To be honest, I found the beginning of Portland author Marie Bostwick’s new novel, “Hope on the Inside,” to be fairly bland. But Bostwick is a New York Times bestselling author for a reason, and once the story gets into gear, it is a pretty engaging ride.
Things begin like this: Rick Carpenter gets home early from work one day and decides to surprise his wife by baking a loaf of rosemary olive bread.
But when Hope gets home from her job as a teacher of Family and Consumer Science (the new term for Home Economics), she is instantly on alert.
“You only make rosemary olive bread when something’s gone wrong and you’re trying to break it to me gently.”
That’s what being married to one another for more than three decades is like — this husband and wife, parents of four grown children, know one another well.
Rick spills the beans. Although he had taken on a crushing workload as the engineering firm he worked for transitioned to new management, he and some of the other senior engineers have just been unceremoniously forced into retirement.
There is a limited severance package, fortunately. But as the months go by, Rick begins to realize that employers aren’t all too crazy about hiring a 58-year-old engineer — yes, age discrimination does exist.
Then Hope’s school district faces budget cuts. Hope had only recently gone back to teaching after raising their own children. With no job seniority, Hope is laid off.
The couple has to face financial reality and make some drastic adjustments. They sell their beloved Portland home and downsize to a condo in Olympia, where their daughter lives. But there’s still the matter of securing work.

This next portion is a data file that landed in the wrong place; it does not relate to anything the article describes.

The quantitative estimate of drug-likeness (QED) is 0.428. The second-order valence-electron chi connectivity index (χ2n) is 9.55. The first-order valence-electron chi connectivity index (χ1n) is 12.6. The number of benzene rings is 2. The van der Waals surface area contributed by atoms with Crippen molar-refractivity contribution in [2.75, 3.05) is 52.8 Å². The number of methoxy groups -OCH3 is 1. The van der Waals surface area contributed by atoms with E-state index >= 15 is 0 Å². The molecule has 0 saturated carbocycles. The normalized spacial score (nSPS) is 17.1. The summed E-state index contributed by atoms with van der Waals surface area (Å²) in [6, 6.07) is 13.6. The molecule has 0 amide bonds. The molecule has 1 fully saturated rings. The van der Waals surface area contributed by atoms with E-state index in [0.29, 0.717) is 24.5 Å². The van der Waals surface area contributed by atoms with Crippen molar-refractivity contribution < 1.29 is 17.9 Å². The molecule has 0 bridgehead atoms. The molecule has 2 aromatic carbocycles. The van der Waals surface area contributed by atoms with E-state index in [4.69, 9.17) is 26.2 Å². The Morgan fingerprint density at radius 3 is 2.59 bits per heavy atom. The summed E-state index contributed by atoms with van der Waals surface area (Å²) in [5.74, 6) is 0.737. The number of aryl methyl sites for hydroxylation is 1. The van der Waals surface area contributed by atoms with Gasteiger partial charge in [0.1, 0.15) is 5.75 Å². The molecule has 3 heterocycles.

Hope finds something first — she gets hired to teach a crafting class in the local women’s prison.
Working with this population is an enormous and stressful stretch for her and comes with a whole set of considerations she had never encountered before. The inmates have been traumatized in so many different ways, and Hope struggles to make her class relevant to them.
Gradually, she finds common ground. They, too, worry about their children and their families. They, too, are seeking fresh starts.
When Hope introduces a quilting project to her class, genuine bonding begins. But the project also introduces problems that Hope had been too naïve to anticipate.
“Hope on the Inside” pieces together several stories of struggles, setbacks and small victories as Hope, her husband, her kids and her students all grapple with the vicissitudes of life.
In the end, Bostwick’s fans won’t be disappointed. She writes about quilts, food and the healing power of creativity. The spiritual thread that underlies the story shows in an occasional, pertinent stitch here or there.
The author celebrates family bonds and brings forward various characters who offer different bits of homespun (or hard-won) wisdom, including the governor.
But Hope’s mom offers perhaps the best advice: “Whatever comes your way, find the happiness in it.”
That’s signature Bostwick.
The Bookmonger is Barbara Lloyd McMichael, who writes this weekly column focusing on the books, authors and publishers of the Pacific Northwest. Contact her at email@example.com